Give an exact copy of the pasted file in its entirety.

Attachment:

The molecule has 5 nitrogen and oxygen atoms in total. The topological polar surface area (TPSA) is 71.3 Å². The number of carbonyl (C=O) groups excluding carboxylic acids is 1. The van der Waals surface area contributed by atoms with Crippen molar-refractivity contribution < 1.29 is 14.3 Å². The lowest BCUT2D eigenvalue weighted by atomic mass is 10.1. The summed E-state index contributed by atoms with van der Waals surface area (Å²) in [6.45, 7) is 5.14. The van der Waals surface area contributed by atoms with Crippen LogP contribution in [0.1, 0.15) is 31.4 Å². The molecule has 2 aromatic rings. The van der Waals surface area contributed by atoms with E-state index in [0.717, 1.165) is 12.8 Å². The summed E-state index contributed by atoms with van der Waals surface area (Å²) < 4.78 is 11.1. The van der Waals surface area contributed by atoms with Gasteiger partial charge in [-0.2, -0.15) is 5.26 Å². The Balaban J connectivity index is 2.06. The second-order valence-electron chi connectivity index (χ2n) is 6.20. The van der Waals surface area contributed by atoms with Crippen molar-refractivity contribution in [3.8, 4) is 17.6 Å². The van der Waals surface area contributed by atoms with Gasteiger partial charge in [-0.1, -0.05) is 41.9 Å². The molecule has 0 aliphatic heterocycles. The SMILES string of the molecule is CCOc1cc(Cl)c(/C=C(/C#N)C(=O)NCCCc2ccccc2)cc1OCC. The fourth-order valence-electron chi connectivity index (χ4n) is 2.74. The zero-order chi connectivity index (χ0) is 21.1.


The molecule has 5 nitrogen and oxygen atoms in total. The topological polar surface area (TPSA) is 71.3 Å². The number of carbonyl (C=O) groups excluding carboxylic acids is 1. The van der Waals surface area contributed by atoms with Crippen molar-refractivity contribution < 1.29 is 14.3 Å². The lowest BCUT2D eigenvalue weighted by atomic mass is 10.1. The summed E-state index contributed by atoms with van der Waals surface area (Å²) in [6.45, 7) is 5.14. The van der Waals surface area contributed by atoms with Crippen LogP contribution in [0.1, 0.15) is 31.4 Å². The molecule has 2 aromatic rings. The van der Waals surface area contributed by atoms with E-state index in [0.717, 1.165) is 12.8 Å². The summed E-state index contributed by atoms with van der Waals surface area (Å²) < 4.78 is 11.1. The van der Waals surface area contributed by atoms with Gasteiger partial charge in [-0.2, -0.15) is 5.26 Å². The Balaban J connectivity index is 2.06. The second-order valence-electron chi connectivity index (χ2n) is 6.20. The van der Waals surface area contributed by atoms with Crippen molar-refractivity contribution in [3.8, 4) is 17.6 Å². The van der Waals surface area contributed by atoms with Gasteiger partial charge in [-0.1, -0.05) is 41.9 Å². The molecule has 0 aliphatic heterocycles. The SMILES string of the molecule is CCOc1cc(Cl)c(/C=C(/C#N)C(=O)NCCCc2ccccc2)cc1OCC. The fourth-order valence-electron chi connectivity index (χ4n) is 2.74. The zero-order chi connectivity index (χ0) is 21.1.